Giving and Receiving Effective Feedback : The Do’s and Don’ts

Emma Buckby

6 Jul 2016

Giving effective feedback, like all skills, needs learning, practice and patience. Feedback is praising good performance and offering corrective suggestions. Focus should be both on what the person did and how it was done. Feedback is for the recipient’s and not the observer’s benefit. In other words, it should be development and its purpose should be made clear and, where possible, the receiver’s consent obtained.

How to Give an Effective feedback? 

The giver is equally on the defensive as they are not sure how the feedback is received

In reality, both the giver and receiver often dread the experience because the perception usually is one of criticism and judgement. The result is that the recipient becomes:

  • nervous
  • self-conscious
  • defensive
  • disengages from learning

Perhaps they perceive feedback as control and micromanagement, or they engage in a spirit of unhealthy competition. This, however, is often a result of poor and unskilled feedback.

The giver is equally on the defensive as they are not sure how the feedback is received. They may lack training in giving feedback, or they copy how feedback was presented to them, often poorly; or they don’t care how it is received or perceived.

Feedback: The Giver and Observer

They listen first and then evaluate the performance and not the person

The starting point, then, for the feedback giver is to ask themselves three vital questions:

  • Is my feedback true, sincere and fair?
  • Is it helpful?
  • Is it necessary?

Effective observers understand the objectives and actually care. They listen first and then evaluate the performance and not the person. They have objectivity and detachment. Through personalising the language and giving positive reinforcement, they instil both motivation and self-esteem.

Do’s

Be sincere, both in intention and manner of giving feedback. Mind the three Vs: verbal, visual and vocal. Very often it is not just what you say but how you say it. Keep your tone neutral

  • Start by asking the recipient to evaluate their own performance
  • Be precise, clear and accurate; focus on particular behaviour; your feedback must be measurable and actionable
  • Be balanced taking into consideration only observable behaviour and performance
  • Consider the benefit of immediate feedback, although there may occasionally be reasons for waiting
  • Be sincere, both in intention and manner of giving feedback. Mind the three Vs: verbal, visual and vocal. Very often it is not just what you say but how you say it. Keep your tone neutral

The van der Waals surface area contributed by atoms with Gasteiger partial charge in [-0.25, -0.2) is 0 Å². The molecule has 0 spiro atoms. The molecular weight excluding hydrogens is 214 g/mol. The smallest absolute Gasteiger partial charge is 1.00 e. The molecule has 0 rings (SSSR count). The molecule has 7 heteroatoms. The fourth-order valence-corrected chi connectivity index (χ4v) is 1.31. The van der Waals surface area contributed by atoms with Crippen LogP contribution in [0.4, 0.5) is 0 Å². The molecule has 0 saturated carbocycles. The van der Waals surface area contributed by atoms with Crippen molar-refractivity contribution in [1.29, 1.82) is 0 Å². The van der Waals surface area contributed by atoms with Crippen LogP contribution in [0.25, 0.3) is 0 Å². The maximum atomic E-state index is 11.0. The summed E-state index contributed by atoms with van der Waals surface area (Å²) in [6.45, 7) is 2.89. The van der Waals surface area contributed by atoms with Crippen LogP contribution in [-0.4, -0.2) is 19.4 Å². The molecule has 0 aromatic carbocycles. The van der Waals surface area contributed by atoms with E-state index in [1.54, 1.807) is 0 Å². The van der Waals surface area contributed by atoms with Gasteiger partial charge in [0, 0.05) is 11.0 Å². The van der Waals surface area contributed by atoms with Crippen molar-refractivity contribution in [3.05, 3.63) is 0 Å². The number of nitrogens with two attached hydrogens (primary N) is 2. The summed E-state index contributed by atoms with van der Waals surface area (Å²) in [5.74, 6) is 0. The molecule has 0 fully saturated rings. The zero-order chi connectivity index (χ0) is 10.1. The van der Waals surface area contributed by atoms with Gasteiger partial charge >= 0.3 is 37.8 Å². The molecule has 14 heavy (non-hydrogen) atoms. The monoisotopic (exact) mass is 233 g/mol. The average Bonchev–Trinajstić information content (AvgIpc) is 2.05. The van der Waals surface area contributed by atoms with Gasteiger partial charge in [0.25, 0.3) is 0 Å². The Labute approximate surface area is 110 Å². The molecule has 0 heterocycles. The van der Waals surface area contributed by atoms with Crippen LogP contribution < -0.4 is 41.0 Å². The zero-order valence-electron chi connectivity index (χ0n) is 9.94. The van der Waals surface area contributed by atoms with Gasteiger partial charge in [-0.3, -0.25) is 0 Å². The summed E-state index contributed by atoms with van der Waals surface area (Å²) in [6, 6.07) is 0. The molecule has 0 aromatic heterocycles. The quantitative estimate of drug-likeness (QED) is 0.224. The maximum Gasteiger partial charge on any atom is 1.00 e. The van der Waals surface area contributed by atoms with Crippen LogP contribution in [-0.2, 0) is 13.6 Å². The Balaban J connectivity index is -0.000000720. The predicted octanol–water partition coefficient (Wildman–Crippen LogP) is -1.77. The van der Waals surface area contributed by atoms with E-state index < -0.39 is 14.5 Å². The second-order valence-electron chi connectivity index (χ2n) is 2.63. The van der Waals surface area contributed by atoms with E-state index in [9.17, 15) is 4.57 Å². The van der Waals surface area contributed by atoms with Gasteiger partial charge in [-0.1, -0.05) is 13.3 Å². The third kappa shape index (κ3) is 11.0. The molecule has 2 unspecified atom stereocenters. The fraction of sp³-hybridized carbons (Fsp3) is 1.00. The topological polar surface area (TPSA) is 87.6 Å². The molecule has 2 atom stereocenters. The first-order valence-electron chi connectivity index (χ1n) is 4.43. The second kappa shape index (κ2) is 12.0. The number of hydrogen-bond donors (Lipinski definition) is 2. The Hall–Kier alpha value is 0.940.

• Allow enough time for a response to your feedback
  • Document your conversation and follow up
  • Bear in mind any cultural factors at play

Don’ts: What not to do to give effective feedback

Don’t sound harsh or personal; equally, do not “whitewash” or “soft-pedal” however well-intentioned. It is all about balance

  • Avoid words like “but” or “however” as they negate all that came before. Instead, consider using “and”, “what if”, “how about”, “would you agree”, “don’t you think” as these invite agreement and give the receiver ownership of the agreed future action making them feel empowered and motivated
  • Avoid relying too much on the “oreo cookie” feedback where the correctives are sandwiched between positive observations. The recipient may go away thinking they did brilliantly and overlook the areas to work on. Although starting and ending on a positive note is usually recommended, make sure the correctives are understood
  • Don’t sound harsh or personal; equally, do not “whitewash” or “soft-pedal” however well-intentioned. It is all about balance
  • Don’t give too much information which drowns the receiver and demotivates them. Prioritise and focus on just two or three actionable points with each feedback session

Prioritise and focus on just two or three actionable points with each feedback session

Giving effective feedback is a critical skill that can be learned and developed.

Tips for receiving feedback

Receiving effective feedback is of value to us all however experienced we may be, and we all need to make sure we can accept and learn from constructive feedback.

Feedback, when given and received well, is powerful in increasing skills and motivation, and is of immense value both for professional and personal development

  • Understand the intention and purpose of feedback
  • Try not to be defensive; concentrate on how feedback will enable you to perform better
  • Learn to listen. You don’t have to accept all feedback but keep an open mind and focus on the future. Ask questions if you want clarity
  • Verify accuracy by getting feedback from more than one source if possible. It could be your blind spot that prevents you from seeing accurately and fairly
  • Ask for specific advice on how and what to do differently
  • Learn to respond and not react; don’t take feedback personally

Feedback, when given and received well, is powerful in increasing skills and motivation, and is of immense value both for professional and personal development.

It helps us to reflect on our own knowledge and expertise and take ownership in improving both. Remember, effective feedback is always about the performance and not the person. It is not about making someone feel better but making them do better.



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